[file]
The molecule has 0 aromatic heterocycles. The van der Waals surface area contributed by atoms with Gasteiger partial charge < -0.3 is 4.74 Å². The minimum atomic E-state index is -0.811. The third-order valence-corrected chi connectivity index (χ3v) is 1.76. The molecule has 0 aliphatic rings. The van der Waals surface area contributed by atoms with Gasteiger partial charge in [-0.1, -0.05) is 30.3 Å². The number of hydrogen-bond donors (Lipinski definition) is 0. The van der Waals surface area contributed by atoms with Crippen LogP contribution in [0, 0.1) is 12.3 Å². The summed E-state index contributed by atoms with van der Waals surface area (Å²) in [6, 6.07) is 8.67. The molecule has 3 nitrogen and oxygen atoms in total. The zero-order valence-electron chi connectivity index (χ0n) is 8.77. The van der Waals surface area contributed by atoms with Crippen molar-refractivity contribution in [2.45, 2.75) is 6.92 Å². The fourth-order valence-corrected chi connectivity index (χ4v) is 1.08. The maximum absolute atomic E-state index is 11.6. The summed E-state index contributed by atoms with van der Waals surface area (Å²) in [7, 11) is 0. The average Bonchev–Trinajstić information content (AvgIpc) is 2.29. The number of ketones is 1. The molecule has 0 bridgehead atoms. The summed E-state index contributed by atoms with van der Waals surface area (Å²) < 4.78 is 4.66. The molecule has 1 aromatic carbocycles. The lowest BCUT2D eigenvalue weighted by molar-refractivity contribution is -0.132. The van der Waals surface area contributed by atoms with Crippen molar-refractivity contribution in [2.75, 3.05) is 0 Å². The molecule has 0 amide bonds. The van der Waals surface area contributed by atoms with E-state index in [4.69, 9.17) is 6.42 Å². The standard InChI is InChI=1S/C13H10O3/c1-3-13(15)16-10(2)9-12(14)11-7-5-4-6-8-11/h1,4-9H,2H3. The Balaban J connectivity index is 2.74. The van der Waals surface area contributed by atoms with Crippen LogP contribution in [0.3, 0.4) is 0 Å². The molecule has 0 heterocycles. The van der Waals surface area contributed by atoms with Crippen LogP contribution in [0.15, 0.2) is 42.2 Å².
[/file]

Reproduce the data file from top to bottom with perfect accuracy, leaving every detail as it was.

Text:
The molecule has 0 aromatic heterocycles. The van der Waals surface area contributed by atoms with Gasteiger partial charge < -0.3 is 4.74 Å². The minimum atomic E-state index is -0.811. The third-order valence-corrected chi connectivity index (χ3v) is 1.76. The molecule has 0 aliphatic rings. The van der Waals surface area contributed by atoms with Gasteiger partial charge in [-0.1, -0.05) is 30.3 Å². The number of hydrogen-bond donors (Lipinski definition) is 0. The van der Waals surface area contributed by atoms with Crippen LogP contribution in [0, 0.1) is 12.3 Å². The summed E-state index contributed by atoms with van der Waals surface area (Å²) in [6, 6.07) is 8.67. The molecule has 3 nitrogen and oxygen atoms in total. The zero-order valence-electron chi connectivity index (χ0n) is 8.77. The van der Waals surface area contributed by atoms with Crippen molar-refractivity contribution in [2.45, 2.75) is 6.92 Å². The fourth-order valence-corrected chi connectivity index (χ4v) is 1.08. The maximum absolute atomic E-state index is 11.6. The summed E-state index contributed by atoms with van der Waals surface area (Å²) in [7, 11) is 0. The average Bonchev–Trinajstić information content (AvgIpc) is 2.29. The number of ketones is 1. The molecule has 0 bridgehead atoms. The summed E-state index contributed by atoms with van der Waals surface area (Å²) < 4.78 is 4.66. The molecule has 1 aromatic carbocycles. The lowest BCUT2D eigenvalue weighted by molar-refractivity contribution is -0.132. The van der Waals surface area contributed by atoms with Crippen molar-refractivity contribution in [2.75, 3.05) is 0 Å². The molecule has 0 amide bonds. The van der Waals surface area contributed by atoms with E-state index in [4.69, 9.17) is 6.42 Å². The standard InChI is InChI=1S/C13H10O3/c1-3-13(15)16-10(2)9-12(14)11-7-5-4-6-8-11/h1,4-9H,2H3. The Balaban J connectivity index is 2.74. The van der Waals surface area contributed by atoms with Crippen LogP contribution in [0.3, 0.4) is 0 Å². The molecule has 0 heterocycles. The van der Waals surface area contributed by atoms with Crippen LogP contribution in [0.15, 0.2) is 42.2 Å².